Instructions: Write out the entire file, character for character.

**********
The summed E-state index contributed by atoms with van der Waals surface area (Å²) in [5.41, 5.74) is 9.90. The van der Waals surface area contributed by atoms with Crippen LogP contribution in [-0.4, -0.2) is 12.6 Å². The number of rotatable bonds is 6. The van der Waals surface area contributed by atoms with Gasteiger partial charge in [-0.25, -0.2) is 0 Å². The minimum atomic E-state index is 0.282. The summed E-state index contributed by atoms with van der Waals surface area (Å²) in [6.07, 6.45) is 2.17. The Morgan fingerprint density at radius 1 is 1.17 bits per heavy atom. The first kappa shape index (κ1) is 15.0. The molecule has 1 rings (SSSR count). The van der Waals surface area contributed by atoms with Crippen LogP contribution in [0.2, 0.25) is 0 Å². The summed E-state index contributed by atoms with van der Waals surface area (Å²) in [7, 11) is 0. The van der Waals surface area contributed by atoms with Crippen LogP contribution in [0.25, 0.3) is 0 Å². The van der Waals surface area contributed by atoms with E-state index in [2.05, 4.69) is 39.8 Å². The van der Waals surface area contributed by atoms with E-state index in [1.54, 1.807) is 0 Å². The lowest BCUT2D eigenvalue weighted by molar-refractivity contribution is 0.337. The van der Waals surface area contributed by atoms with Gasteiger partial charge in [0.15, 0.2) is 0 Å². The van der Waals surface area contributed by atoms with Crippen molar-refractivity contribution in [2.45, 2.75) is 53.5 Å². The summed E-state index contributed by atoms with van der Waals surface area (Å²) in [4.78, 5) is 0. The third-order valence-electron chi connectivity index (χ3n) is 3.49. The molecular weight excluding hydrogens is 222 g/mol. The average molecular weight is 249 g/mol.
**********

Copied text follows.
The summed E-state index contributed by atoms with van der Waals surface area (Å²) in [5.41, 5.74) is 9.90. The van der Waals surface area contributed by atoms with Crippen LogP contribution in [-0.4, -0.2) is 12.6 Å². The number of rotatable bonds is 6. The van der Waals surface area contributed by atoms with Gasteiger partial charge in [-0.25, -0.2) is 0 Å². The minimum atomic E-state index is 0.282. The summed E-state index contributed by atoms with van der Waals surface area (Å²) in [6.07, 6.45) is 2.17. The Morgan fingerprint density at radius 1 is 1.17 bits per heavy atom. The first kappa shape index (κ1) is 15.0. The molecule has 1 rings (SSSR count). The van der Waals surface area contributed by atoms with Crippen LogP contribution in [0.2, 0.25) is 0 Å². The summed E-state index contributed by atoms with van der Waals surface area (Å²) in [7, 11) is 0. The van der Waals surface area contributed by atoms with Crippen LogP contribution in [0.25, 0.3) is 0 Å². The van der Waals surface area contributed by atoms with E-state index in [2.05, 4.69) is 39.8 Å². The van der Waals surface area contributed by atoms with E-state index in [1.54, 1.807) is 0 Å². The lowest BCUT2D eigenvalue weighted by molar-refractivity contribution is 0.337. The van der Waals surface area contributed by atoms with Gasteiger partial charge in [0.15, 0.2) is 0 Å². The van der Waals surface area contributed by atoms with Crippen molar-refractivity contribution in [2.45, 2.75) is 53.5 Å². The summed E-state index contributed by atoms with van der Waals surface area (Å²) in [4.78, 5) is 0. The third-order valence-electron chi connectivity index (χ3n) is 3.49. The molecular weight excluding hydrogens is 222 g/mol. The average molecular weight is 249 g/mol.